Tuesday, 30 November 2010

England and the English

I am English, not British but English. My ancestors were born and raised in England. Their surnames can be traced back to Anglo-Saxon England. I am proud to call England' my home. It's not the England that once ruled the world - or at least half of it - of which I feel proud, it's a gentler England.. It's an England that's associated with Shakespeare, with Elgar, with cricket, and, above all, the landscape.

Hertfordshire Landscape
Sentiments with which I agree and which I recalled when driving back from Church Farm last week.  MWNN and I often reflect on the fact that we are fortunate to live in a very beautiful part of the world. It's not magnificent, or stunning, it has a quieter, less showy beauty.  The music of Elgar and Vaughan Williams captures this beauty.

"I am drawn to English music because I love the way it reflects the climate and the vegetation which know no sharp edges, no definitive demarcation, where different hues of green melt into each other and where the line between sea and land is always joined and changing, sometimes gradually, sometime dramatically. The music … is a very human music, not given to shattering utterances, to pronouncements of right or wrong, not to abstract intellectual processes, to human emotion in the abstract, but to a single man’s experience of today as related to a particular place…” (Yehudi Menhuin)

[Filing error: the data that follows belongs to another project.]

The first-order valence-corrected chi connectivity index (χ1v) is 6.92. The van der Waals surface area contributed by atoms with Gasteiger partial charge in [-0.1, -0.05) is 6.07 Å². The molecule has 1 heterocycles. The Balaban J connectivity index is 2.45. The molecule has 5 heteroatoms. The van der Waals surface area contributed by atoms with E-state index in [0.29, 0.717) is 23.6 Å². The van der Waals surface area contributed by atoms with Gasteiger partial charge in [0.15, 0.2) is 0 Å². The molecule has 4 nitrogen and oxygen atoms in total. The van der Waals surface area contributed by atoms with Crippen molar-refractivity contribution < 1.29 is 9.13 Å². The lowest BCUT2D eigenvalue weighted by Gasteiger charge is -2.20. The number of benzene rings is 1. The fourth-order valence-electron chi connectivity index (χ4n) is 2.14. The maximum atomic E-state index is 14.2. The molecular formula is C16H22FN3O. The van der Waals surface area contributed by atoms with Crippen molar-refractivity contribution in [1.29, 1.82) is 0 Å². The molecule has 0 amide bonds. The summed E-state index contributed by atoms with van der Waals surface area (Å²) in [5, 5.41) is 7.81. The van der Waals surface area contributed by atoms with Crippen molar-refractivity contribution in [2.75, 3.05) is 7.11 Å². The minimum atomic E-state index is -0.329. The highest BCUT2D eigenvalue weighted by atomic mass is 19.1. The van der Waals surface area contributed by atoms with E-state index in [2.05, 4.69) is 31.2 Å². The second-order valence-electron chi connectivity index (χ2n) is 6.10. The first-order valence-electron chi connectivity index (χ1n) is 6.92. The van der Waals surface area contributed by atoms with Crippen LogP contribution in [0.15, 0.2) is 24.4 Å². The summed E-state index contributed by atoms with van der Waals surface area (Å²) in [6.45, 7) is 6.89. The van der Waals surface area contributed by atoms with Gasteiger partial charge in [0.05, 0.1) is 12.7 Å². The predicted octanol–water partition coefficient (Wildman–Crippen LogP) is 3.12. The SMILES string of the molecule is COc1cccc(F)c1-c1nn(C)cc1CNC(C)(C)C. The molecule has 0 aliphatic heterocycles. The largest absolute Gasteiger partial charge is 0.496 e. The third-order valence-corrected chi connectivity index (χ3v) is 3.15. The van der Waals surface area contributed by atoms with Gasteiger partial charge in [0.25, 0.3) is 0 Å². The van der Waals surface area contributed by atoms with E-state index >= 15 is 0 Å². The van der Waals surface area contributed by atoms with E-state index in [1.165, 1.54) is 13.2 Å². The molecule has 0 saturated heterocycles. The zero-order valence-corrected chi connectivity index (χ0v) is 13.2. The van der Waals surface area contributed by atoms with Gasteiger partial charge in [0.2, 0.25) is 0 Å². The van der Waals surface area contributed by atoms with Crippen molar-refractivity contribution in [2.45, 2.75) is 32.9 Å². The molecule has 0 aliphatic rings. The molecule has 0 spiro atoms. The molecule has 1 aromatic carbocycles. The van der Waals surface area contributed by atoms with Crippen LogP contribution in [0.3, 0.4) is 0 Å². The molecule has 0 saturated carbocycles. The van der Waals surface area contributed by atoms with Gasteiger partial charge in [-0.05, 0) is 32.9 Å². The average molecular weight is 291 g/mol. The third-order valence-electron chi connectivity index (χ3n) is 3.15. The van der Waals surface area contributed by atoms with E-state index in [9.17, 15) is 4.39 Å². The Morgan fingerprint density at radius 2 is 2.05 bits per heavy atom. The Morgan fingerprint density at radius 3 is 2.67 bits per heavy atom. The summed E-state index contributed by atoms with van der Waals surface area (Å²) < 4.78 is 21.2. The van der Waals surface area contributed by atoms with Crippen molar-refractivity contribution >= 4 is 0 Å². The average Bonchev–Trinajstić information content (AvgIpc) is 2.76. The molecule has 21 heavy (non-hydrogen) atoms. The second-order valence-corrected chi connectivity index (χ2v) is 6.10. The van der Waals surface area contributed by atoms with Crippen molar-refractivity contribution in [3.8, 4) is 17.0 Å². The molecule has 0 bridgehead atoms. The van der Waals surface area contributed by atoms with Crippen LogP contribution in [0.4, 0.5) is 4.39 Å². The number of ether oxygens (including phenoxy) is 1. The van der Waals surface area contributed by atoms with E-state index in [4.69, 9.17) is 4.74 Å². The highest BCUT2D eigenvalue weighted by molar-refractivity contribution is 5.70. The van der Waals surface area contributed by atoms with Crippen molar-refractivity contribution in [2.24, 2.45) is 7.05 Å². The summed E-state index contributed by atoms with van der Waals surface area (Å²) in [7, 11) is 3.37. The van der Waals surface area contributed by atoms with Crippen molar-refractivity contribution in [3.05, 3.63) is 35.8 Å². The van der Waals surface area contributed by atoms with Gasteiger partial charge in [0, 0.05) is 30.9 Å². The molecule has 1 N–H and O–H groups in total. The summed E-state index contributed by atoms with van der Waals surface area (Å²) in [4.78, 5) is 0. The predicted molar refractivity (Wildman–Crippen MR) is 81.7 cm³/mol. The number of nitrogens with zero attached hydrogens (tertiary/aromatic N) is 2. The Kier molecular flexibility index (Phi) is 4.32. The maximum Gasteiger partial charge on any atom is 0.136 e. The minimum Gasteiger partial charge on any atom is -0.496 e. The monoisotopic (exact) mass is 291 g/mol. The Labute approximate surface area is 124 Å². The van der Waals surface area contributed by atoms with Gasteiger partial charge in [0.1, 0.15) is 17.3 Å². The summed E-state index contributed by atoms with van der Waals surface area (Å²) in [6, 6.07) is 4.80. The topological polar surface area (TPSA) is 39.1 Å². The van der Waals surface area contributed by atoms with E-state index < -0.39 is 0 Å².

The Pennines
MWNN described our local landscape  as 'gently rolling'. I replied, 'That's because there are no mountains in England'. There are hills a-plenty - the  'backbone' of England is the Pennines.

For the first 18 years of my life I lived in Manchester, in the shelter of the Pennines. At Secondary School, groups of us walked the Edale to Hayfield route at weekends when the weather was fair. The Pennines are rugged, many of the walks are strenous and challenging, particularly when the weather suddenly changes and the clouds descend.

Chiltern Hills
The landscape in the part of England in which we now live is softer. 'Rolling' is a good way to describe the countryside. My father, who spent his whole life in Manchester, in the North West of England, often called it 'the soft south' - a term he applied to our homes in South London and our present one, half an hour's train ride to the north. We live on the edge of the Chilterns, hills made up of chalk deposits, and called 'downland'. Where the downs (which to us appear as 'ups') meet the sea, the chalk is exposed as cliffs, the most famous of which, the White Cliffs of Dover, are a symbol of England for many.

Cambridgeshire Fenland
For such a relativelty small country, England possesses a great variety of landscape; the rugged hills of the north, the gentler ones of the south and west, the flat, watery fenland of the East. The 'English' have just as much variety in their genes - from Roman, Angle, Saxon, Jute, Norman, German, Dutch, and other, more recent, 'incomers'. We are an adaptable, yet solid and firmly rooted people, always joined and changing.  Legally, we are British (it says so on our passports), in our hearts, we are forever English - amiable, understated,  with a sense of humour that, at its best, is dry, knowing, ironic, self-deprecating in the best possible way, wacky, surreal, and eccentric (just look at the rules of Cricket if you're not convinced).